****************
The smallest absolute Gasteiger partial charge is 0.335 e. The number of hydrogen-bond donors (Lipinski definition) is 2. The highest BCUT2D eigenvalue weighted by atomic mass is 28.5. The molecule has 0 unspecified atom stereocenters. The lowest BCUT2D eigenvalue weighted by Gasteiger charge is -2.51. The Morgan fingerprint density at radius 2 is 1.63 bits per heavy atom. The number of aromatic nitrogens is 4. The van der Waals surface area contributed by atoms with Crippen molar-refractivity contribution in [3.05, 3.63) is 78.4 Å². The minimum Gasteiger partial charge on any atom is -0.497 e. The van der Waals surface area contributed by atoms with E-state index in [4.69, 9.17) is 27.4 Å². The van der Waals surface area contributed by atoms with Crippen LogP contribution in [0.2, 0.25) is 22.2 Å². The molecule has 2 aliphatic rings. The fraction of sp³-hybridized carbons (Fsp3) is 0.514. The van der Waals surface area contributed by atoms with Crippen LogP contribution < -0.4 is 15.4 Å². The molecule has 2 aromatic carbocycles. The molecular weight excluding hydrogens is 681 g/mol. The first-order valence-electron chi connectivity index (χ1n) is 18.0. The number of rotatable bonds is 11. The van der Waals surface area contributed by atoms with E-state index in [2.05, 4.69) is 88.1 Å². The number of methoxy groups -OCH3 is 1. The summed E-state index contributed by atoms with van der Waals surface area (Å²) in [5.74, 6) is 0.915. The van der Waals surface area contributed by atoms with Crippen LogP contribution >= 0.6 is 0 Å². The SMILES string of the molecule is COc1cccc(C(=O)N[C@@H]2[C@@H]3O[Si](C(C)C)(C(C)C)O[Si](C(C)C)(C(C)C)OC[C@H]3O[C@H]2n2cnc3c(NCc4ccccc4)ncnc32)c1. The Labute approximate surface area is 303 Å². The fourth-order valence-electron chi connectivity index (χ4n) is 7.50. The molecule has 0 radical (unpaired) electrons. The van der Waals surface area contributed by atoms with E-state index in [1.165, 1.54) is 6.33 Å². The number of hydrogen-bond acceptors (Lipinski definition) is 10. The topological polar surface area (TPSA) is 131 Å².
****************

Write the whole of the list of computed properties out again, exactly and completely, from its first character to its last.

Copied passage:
The smallest absolute Gasteiger partial charge is 0.335 e. The number of hydrogen-bond donors (Lipinski definition) is 2. The highest BCUT2D eigenvalue weighted by atomic mass is 28.5. The molecule has 0 unspecified atom stereocenters. The lowest BCUT2D eigenvalue weighted by Gasteiger charge is -2.51. The Morgan fingerprint density at radius 2 is 1.63 bits per heavy atom. The number of aromatic nitrogens is 4. The van der Waals surface area contributed by atoms with Crippen molar-refractivity contribution in [3.05, 3.63) is 78.4 Å². The minimum Gasteiger partial charge on any atom is -0.497 e. The van der Waals surface area contributed by atoms with E-state index in [4.69, 9.17) is 27.4 Å². The van der Waals surface area contributed by atoms with Crippen LogP contribution in [0.2, 0.25) is 22.2 Å². The molecule has 2 aliphatic rings. The fraction of sp³-hybridized carbons (Fsp3) is 0.514. The van der Waals surface area contributed by atoms with Crippen LogP contribution < -0.4 is 15.4 Å². The molecule has 2 aromatic carbocycles. The molecular weight excluding hydrogens is 681 g/mol. The first-order valence-electron chi connectivity index (χ1n) is 18.0. The number of rotatable bonds is 11. The van der Waals surface area contributed by atoms with E-state index in [2.05, 4.69) is 88.1 Å². The number of methoxy groups -OCH3 is 1. The summed E-state index contributed by atoms with van der Waals surface area (Å²) in [5.74, 6) is 0.915. The van der Waals surface area contributed by atoms with Crippen LogP contribution >= 0.6 is 0 Å². The SMILES string of the molecule is COc1cccc(C(=O)N[C@@H]2[C@@H]3O[Si](C(C)C)(C(C)C)O[Si](C(C)C)(C(C)C)OC[C@H]3O[C@H]2n2cnc3c(NCc4ccccc4)ncnc32)c1. The Labute approximate surface area is 303 Å². The fourth-order valence-electron chi connectivity index (χ4n) is 7.50. The molecule has 0 radical (unpaired) electrons. The van der Waals surface area contributed by atoms with E-state index in [1.165, 1.54) is 6.33 Å². The number of hydrogen-bond acceptors (Lipinski definition) is 10. The topological polar surface area (TPSA) is 131 Å².